Adhi awoke on his third birthday, struck by the sudden knowledge that he had previously been a 48 year-old man by the name of Samuel Razia. The memories were sharp and stung in ways he had not yet developed the vocabulary for. There had been two grand weddings, a green-shuttered suburban home, a little girl with an affinity for the violin, and a parakeet that whistled Tchaikovsky’s Swan Lake. Adhi, in an effort to push these images out, held his breath and lifted his arms above his head as he had been instructed to do whenever he had the hiccups. Still, Samuel was with him. During his morning bath he remembered jukeboxes and conical bras. Afterwards, it was Sony’s pocket-sized radio, Mr. Potato Heads, and McCarthyism. And later that evening, as he ate dinosaur-shaped cupcakes and geared up to play a game of laser tag with his friends, he thought of Sputnik and the Cuban missile crisis.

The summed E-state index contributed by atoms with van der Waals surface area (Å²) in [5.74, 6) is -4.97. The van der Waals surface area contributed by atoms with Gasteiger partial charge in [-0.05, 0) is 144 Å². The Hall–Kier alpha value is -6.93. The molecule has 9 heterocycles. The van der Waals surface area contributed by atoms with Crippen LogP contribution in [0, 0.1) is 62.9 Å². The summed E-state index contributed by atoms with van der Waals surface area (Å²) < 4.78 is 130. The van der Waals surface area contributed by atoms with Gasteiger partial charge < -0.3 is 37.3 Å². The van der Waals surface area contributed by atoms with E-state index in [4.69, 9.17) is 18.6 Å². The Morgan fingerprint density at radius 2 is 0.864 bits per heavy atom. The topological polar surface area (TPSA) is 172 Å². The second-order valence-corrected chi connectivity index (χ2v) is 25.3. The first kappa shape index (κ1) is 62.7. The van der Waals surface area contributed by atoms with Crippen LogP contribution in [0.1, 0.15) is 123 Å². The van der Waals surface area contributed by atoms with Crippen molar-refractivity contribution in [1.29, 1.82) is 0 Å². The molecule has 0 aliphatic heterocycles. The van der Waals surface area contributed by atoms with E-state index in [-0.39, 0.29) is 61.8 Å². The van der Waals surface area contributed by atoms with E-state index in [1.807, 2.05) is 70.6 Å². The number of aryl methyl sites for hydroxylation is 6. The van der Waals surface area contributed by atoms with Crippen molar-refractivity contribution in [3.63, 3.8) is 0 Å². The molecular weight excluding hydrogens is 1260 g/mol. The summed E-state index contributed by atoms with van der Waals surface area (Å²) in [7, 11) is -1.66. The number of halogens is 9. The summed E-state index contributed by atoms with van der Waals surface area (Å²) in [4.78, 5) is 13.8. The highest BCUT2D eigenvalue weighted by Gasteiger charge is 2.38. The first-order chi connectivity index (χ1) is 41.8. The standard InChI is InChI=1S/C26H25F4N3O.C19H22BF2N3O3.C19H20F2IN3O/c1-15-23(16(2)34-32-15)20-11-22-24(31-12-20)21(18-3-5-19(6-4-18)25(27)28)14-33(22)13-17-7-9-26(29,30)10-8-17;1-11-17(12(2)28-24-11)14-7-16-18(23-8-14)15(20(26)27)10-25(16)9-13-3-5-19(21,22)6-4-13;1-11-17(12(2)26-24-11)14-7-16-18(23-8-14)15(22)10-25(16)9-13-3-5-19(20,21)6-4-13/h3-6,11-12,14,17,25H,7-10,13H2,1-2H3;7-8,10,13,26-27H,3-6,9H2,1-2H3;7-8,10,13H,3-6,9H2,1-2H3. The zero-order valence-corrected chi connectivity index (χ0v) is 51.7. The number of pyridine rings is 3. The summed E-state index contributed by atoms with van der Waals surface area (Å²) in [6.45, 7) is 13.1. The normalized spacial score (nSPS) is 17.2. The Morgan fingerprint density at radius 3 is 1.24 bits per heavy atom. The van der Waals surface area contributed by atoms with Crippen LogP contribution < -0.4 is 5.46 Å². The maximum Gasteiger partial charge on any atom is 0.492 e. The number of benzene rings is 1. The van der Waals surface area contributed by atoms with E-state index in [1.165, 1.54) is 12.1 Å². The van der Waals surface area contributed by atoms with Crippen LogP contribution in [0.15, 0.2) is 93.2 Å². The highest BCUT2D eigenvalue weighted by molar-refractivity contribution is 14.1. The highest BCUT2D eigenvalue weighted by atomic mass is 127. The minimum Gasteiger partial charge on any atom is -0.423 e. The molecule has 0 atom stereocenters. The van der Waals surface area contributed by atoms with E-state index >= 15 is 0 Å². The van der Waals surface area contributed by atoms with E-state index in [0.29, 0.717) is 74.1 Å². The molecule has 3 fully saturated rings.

The memories did not weaken or wane as Adhi had initially hoped. In the coming days, he found himself jaded by activities he used to enjoy and excited by those which previously felt dull. He solved his mother’s leftover Sudoku puzzles and learned how she took her tea. He played mancala with his father and together they brainstormed low maintenance grass lawn alternatives. They liked this refined version of him - this tantrum-free, broccoli-enjoying, politically-nuanced version, and Adhi knew he could no longer revert to the person he had once been. By a great, cosmic mistake, Samuel had slipped through an imperceptible crack - some drawer left ajar - and now Adhi had no choice but to tuck himself away, to retire prematurely to a corner deep within and watch his life play out before him.